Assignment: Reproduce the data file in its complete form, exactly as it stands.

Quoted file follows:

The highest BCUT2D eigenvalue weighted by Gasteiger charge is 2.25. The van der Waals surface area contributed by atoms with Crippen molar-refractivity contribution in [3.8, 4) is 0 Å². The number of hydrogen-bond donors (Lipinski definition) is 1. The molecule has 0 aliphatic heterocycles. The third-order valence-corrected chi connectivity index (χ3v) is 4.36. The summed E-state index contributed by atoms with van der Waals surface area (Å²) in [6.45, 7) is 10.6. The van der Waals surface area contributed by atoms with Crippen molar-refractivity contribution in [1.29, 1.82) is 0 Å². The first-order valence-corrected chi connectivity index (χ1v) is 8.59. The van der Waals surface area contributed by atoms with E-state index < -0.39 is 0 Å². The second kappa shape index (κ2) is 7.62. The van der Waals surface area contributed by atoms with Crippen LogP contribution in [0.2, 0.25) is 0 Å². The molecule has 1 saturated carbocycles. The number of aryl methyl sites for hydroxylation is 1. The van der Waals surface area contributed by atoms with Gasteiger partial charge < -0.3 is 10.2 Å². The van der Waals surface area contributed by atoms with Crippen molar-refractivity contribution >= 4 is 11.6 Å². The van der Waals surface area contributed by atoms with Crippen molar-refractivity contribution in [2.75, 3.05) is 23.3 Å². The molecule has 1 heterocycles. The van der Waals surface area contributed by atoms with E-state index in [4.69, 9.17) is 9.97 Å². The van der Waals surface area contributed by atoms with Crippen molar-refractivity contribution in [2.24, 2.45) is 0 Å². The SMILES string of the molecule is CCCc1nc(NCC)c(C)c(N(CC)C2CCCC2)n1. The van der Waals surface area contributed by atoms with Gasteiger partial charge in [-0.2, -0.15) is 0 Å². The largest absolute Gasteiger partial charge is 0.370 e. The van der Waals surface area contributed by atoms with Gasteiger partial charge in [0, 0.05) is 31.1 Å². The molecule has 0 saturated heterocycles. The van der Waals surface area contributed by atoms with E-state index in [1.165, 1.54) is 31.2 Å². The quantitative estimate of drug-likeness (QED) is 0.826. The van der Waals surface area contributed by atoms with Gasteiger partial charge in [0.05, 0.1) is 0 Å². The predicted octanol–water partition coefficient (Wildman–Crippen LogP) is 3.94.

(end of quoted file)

The highest BCUT2D eigenvalue weighted by Gasteiger charge is 2.25. The van der Waals surface area contributed by atoms with Crippen molar-refractivity contribution in [3.8, 4) is 0 Å². The number of hydrogen-bond donors (Lipinski definition) is 1. The molecule has 0 aliphatic heterocycles. The third-order valence-corrected chi connectivity index (χ3v) is 4.36. The summed E-state index contributed by atoms with van der Waals surface area (Å²) in [6.45, 7) is 10.6. The van der Waals surface area contributed by atoms with Crippen molar-refractivity contribution in [1.29, 1.82) is 0 Å². The first-order valence-corrected chi connectivity index (χ1v) is 8.59. The van der Waals surface area contributed by atoms with E-state index < -0.39 is 0 Å². The second kappa shape index (κ2) is 7.62. The van der Waals surface area contributed by atoms with Crippen LogP contribution in [0.2, 0.25) is 0 Å². The molecule has 1 saturated carbocycles. The number of aryl methyl sites for hydroxylation is 1. The van der Waals surface area contributed by atoms with Gasteiger partial charge < -0.3 is 10.2 Å². The van der Waals surface area contributed by atoms with Crippen molar-refractivity contribution >= 4 is 11.6 Å². The van der Waals surface area contributed by atoms with Crippen molar-refractivity contribution in [2.75, 3.05) is 23.3 Å². The molecule has 1 heterocycles. The van der Waals surface area contributed by atoms with E-state index in [4.69, 9.17) is 9.97 Å². The van der Waals surface area contributed by atoms with Crippen molar-refractivity contribution in [2.24, 2.45) is 0 Å². The SMILES string of the molecule is CCCc1nc(NCC)c(C)c(N(CC)C2CCCC2)n1. The van der Waals surface area contributed by atoms with Gasteiger partial charge in [-0.2, -0.15) is 0 Å². The largest absolute Gasteiger partial charge is 0.370 e. The van der Waals surface area contributed by atoms with Gasteiger partial charge in [0, 0.05) is 31.1 Å². The molecule has 0 saturated heterocycles. The van der Waals surface area contributed by atoms with E-state index in [1.165, 1.54) is 31.2 Å². The quantitative estimate of drug-likeness (QED) is 0.826. The van der Waals surface area contributed by atoms with Gasteiger partial charge in [0.05, 0.1) is 0 Å². The predicted octanol–water partition coefficient (Wildman–Crippen LogP) is 3.94.